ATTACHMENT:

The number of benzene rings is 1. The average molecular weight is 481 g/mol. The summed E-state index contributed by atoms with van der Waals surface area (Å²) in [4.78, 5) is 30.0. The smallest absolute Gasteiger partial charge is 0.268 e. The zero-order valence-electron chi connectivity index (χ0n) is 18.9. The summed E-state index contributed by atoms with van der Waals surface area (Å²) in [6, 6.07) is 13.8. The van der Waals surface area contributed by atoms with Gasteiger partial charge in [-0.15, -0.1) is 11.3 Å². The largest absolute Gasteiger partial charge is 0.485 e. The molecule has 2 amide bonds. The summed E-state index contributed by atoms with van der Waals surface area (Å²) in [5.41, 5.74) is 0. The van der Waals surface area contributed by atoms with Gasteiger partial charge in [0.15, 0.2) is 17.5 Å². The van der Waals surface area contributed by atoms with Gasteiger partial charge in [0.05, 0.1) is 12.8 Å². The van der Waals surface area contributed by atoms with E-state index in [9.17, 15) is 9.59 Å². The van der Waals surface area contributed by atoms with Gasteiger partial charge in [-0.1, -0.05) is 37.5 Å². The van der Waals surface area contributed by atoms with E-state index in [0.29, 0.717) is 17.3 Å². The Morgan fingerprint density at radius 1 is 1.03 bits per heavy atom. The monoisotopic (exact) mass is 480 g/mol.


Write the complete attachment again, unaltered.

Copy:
The number of benzene rings is 1. The average molecular weight is 481 g/mol. The summed E-state index contributed by atoms with van der Waals surface area (Å²) in [4.78, 5) is 30.0. The smallest absolute Gasteiger partial charge is 0.268 e. The zero-order valence-electron chi connectivity index (χ0n) is 18.9. The summed E-state index contributed by atoms with van der Waals surface area (Å²) in [6, 6.07) is 13.8. The van der Waals surface area contributed by atoms with Gasteiger partial charge in [-0.15, -0.1) is 11.3 Å². The largest absolute Gasteiger partial charge is 0.485 e. The molecule has 2 amide bonds. The summed E-state index contributed by atoms with van der Waals surface area (Å²) in [5.41, 5.74) is 0. The van der Waals surface area contributed by atoms with Gasteiger partial charge in [0.15, 0.2) is 17.5 Å². The van der Waals surface area contributed by atoms with Gasteiger partial charge in [0.05, 0.1) is 12.8 Å². The van der Waals surface area contributed by atoms with E-state index in [9.17, 15) is 9.59 Å². The van der Waals surface area contributed by atoms with Gasteiger partial charge in [-0.1, -0.05) is 37.5 Å². The van der Waals surface area contributed by atoms with E-state index in [0.29, 0.717) is 17.3 Å². The Morgan fingerprint density at radius 1 is 1.03 bits per heavy atom. The monoisotopic (exact) mass is 480 g/mol.